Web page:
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Apple's MacBook Pros with Retina display now have faster processors and more memory

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High-end 15-inch model and non-Retina Macbook also see price cuts

Apple's just updated its top of the line MacBook Pro with Retina display lineup with speedier chips, right in the middle of the back to school season. New today are three updated 13-inch models, and two 15-inch notebooks that have Intel's newest i5 and i7 Haswell processors. The entry-level 13-inch model now comes with a 2.6 Intel Core i5 chip and 8GB of memory instead of the 2.4GHz Core i5 chip, and 4GB of memory Apple was offering yesterday. Apple's also made a change on the entry-level 15-inch model, bumping the memory up to 16GB from 8GB and the processor from 2.0GHz to 2.2GHz.

Unlike its recent price cut across its MacBook Air line, Apple's mostly stuck with the same pricing for the MacBook Pro with Retina display, starting at $1,299 for the 13-inch model and $1,999 for the 15-inch model. However, the more expensive 15-inch model, which comes with discrete graphics, has dropped from $2,599 to $2,499. Although unaffected by today's spec bump, the standard 13-inch Macbook Pro without Retina display saw a price cut: it's now $1,099, down from $1,199.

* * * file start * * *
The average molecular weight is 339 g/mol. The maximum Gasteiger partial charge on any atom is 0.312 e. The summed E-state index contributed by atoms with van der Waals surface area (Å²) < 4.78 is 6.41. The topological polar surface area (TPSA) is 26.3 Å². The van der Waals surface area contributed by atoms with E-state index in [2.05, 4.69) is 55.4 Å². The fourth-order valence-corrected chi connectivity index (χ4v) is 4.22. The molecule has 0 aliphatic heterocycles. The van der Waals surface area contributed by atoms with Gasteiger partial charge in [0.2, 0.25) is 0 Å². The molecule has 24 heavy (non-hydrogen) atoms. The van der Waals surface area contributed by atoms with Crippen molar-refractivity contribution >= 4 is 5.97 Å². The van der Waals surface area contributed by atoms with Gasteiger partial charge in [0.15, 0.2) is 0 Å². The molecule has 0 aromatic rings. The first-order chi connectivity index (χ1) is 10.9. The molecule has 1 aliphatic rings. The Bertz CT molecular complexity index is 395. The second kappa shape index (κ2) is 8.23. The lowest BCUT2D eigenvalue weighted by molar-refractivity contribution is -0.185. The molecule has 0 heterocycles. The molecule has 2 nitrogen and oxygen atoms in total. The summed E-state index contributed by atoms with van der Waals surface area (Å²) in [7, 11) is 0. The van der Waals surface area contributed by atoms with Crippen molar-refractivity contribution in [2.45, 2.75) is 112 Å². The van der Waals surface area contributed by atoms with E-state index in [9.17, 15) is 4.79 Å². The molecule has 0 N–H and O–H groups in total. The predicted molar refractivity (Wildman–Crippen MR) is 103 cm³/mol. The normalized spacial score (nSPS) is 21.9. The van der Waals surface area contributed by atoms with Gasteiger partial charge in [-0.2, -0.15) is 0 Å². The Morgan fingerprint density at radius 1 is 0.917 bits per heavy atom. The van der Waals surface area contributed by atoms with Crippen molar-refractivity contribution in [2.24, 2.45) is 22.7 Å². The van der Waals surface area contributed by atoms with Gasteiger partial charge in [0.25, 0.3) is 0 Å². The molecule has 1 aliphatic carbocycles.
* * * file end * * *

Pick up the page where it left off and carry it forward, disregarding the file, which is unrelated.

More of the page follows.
The last change to the Retina line of MacBook Pros was last October. That update shaved size and weight from the 13-inch model, and added Intel Haswell processors and Iris graphics chips to both models. Apple also added 802.11ac Wi-Fi, Thunderbolt 2 ports, and faster PCIe flash storage. Today's changes leaked out over the weekend thanks to an in-store iPad display, purportedly from one of Apple's retail stores in China.

The new models come a few months ahead of the next major version of Mac OS X Yosemite, which Apple opened up to one million beta testers last week, and in the middle of its back to school promotion, which runs through September 9th. That software will be a free upgrade to users when it's released in the fall, and brings a new look, an expanded notification center with widgets, and interplay with iOS devices to let users hand off what they're doing from one device to the other — including phone calls and SMS messages.

Aaron Souppouris contributed to this article.